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‘Westworld’: How the VFX Got Trippy in Season 2

Last year's Emmy-winning VFX team upped its game with mind-blowing environments and that impressive CG bull from the Super Bowl spot.

“Westworld”

HBO


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In its sophomore season, “Westworld” got philosophical about free will and immortality, and the Emmy-nominated VFX got trippy in the finale (“The Passenger”) with some strange environments. The consciousness of all guests got stored in a server center called The Forge, where they were uploaded to host bodies before entering a virtual Eden called The Sublime.

“It’s definitely the biggest thing that I’ve ever done, with 580 plus shots,” said visual effects supervisor Jay Worth. “Aside from shot complexity and pipeline refinements, the volume of shots were so challenging that we used 11 companies [including CoSA Important Looking Pirates, Double Negative, and Pixomondo].”

The first challenge was seamlessly tying together the amusement park’s final destination (shot in multiple California locations, including Pinnacle park and a quarry in Simi Valley) before entering The Sublime. This was handled by CoSA along with the gateway, which looked like a vertical tear in the horizon.

“Westworld”

HBO

“We initially were going to have these large stone and metal pieces that were going to live practically and extend to the sky,” Worth said, “but when we realized that it was too pedestrian for the story we were telling. So we did a lot of R&D on the look and how it would open. We needed it to be bending in space but with particles forming this harder surface. It needed to be unlike anything we’ve seen before.”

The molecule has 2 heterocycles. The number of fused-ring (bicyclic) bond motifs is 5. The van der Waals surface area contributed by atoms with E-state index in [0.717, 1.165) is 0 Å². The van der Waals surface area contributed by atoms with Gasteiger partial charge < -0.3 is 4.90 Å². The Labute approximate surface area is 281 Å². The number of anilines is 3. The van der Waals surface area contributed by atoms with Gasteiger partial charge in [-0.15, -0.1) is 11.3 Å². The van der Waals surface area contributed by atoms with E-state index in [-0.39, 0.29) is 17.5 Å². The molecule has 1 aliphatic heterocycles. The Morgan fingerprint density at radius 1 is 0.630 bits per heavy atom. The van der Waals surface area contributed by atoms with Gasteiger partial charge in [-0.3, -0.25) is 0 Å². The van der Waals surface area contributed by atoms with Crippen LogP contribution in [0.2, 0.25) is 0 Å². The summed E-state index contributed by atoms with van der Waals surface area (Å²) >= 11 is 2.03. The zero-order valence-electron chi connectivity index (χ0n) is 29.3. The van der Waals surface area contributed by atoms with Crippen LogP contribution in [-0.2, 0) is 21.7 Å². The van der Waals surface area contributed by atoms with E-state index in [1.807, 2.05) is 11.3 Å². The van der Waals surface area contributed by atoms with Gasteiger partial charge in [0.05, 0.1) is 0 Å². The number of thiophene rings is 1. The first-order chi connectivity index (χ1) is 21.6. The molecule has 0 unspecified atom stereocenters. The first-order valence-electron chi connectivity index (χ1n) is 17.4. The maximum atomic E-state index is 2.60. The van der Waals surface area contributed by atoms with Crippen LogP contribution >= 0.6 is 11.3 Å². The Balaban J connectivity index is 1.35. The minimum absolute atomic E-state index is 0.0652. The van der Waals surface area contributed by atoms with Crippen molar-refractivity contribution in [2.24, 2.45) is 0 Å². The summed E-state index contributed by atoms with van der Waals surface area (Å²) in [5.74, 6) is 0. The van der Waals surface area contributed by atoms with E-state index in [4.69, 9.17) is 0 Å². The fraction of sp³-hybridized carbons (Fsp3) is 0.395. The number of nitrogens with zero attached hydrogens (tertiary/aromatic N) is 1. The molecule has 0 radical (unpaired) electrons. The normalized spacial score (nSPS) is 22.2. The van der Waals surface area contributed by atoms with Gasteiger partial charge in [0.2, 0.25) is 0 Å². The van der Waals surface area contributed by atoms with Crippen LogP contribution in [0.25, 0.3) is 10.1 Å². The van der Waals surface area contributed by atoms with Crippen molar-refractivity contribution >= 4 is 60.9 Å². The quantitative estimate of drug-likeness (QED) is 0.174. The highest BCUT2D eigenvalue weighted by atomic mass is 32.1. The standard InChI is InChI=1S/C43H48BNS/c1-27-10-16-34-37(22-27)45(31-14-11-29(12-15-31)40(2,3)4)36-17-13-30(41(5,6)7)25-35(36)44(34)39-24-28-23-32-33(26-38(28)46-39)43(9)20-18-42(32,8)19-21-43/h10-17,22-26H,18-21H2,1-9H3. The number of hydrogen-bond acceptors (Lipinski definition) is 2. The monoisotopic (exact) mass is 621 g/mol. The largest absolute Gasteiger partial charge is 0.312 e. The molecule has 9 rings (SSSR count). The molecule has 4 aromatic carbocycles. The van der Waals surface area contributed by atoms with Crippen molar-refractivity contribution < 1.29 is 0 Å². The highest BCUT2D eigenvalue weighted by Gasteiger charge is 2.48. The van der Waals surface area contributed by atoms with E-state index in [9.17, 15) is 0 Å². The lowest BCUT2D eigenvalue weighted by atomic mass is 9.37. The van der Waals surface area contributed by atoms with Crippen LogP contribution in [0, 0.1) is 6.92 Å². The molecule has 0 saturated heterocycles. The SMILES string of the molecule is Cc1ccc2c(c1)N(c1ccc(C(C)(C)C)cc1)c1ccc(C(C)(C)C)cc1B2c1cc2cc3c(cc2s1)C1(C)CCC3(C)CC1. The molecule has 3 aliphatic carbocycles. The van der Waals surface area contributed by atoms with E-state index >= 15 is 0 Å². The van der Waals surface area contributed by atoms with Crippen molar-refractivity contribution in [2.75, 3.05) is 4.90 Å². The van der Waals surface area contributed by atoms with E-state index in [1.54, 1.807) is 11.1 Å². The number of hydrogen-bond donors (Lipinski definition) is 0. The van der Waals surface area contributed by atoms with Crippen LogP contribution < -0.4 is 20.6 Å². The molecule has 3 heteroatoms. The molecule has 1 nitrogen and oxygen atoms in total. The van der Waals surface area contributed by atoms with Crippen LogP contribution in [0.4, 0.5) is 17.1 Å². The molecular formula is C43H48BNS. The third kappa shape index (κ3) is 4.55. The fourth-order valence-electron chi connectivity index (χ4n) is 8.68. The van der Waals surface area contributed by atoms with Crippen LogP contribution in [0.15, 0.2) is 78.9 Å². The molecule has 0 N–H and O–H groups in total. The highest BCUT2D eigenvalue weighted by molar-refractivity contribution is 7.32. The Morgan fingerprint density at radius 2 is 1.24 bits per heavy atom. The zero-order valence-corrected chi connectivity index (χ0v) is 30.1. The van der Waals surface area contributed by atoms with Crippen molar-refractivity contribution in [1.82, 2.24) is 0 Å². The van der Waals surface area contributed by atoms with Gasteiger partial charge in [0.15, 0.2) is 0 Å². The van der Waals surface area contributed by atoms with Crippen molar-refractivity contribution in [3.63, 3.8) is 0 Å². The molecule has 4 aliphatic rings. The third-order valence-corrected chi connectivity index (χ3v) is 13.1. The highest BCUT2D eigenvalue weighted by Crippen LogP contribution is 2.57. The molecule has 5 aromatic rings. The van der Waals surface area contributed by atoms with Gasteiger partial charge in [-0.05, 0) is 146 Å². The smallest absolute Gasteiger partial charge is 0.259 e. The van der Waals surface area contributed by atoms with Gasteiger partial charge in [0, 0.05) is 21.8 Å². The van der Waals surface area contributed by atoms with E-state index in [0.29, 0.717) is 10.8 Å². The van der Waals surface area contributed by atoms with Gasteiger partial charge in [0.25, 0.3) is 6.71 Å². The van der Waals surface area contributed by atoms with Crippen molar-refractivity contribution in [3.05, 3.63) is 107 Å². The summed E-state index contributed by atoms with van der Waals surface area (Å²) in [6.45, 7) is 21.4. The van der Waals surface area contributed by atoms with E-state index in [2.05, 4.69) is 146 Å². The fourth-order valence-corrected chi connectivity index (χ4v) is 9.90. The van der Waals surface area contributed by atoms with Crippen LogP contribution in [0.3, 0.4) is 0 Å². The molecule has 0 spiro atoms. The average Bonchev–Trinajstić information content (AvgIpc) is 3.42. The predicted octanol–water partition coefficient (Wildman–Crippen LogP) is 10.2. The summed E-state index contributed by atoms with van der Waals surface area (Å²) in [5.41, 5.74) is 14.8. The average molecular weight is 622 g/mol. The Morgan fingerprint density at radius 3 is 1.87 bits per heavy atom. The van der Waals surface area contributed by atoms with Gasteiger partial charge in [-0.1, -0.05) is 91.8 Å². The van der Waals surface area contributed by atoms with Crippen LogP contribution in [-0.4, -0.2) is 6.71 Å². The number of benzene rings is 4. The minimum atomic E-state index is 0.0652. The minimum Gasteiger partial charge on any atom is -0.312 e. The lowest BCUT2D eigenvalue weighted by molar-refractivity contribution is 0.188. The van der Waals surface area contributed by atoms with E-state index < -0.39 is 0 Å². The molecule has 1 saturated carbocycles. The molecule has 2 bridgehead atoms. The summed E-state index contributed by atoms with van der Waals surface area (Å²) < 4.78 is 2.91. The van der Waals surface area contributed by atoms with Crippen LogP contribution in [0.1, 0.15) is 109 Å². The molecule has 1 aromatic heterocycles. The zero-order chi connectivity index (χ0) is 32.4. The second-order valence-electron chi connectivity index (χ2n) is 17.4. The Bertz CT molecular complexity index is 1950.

CoSA made it look like a tear in space with the light creating a pathway to The Valley Beyond. “We thought of black holes [but nothing like ‘Interstellar’], with particle simulations and distortion,” Worth said. “We still had parts of the stone/metal piece, but the effect made it seem like the rift in space bent around the object.”

For The Sublime, shot on a bluff in Simi Valley, CoSA made it look like an idyllic version of Westworld. “We replaced everything in the back, made some foreground additions, and created digital matte paintings and added more people,” said Worth.

“Westworld”

HBO

The Forge started out as a futuristic-looking set designed by Emmy-nominated production designer Howard Cummings. However, it posed the greatest VFX technical challenge when it became a virtual space flooded with water created by Important Looking Pictures. There were caverns and towers and bubbling water that needed to look realistic.

Finally, there was the memorable CG bull running through the lab, which was rushed to star in the Super Bowl spot. “All of a sudden, a week before the commercial aired, Jonah [Nolan] comes up with an idea for the bull to have robotic parts,” said Worth.

“We didn’t have a design, but he wanted us to do it. I called DNEG and, fortunately, we had basic design pieces of what it should look like based on the body of [Evan Rachel Wood’s] Dolores from last season’s finale.

“Westworld”

HBO

“So they came up with a design and it bounced around the world, 24/7, where it went from London to Singapore to Los Angeles. Then came the culmination, with the bull falling over the edge and flailing and kicking its legs while plowing through a security guard. Part of the skin had been torn away during the stampede to reveal the roboticness of this animal.”

But, Worth said, “I told them repeatedly that this is a bad precedent we’re setting if we can do this entire sequence in six days.”

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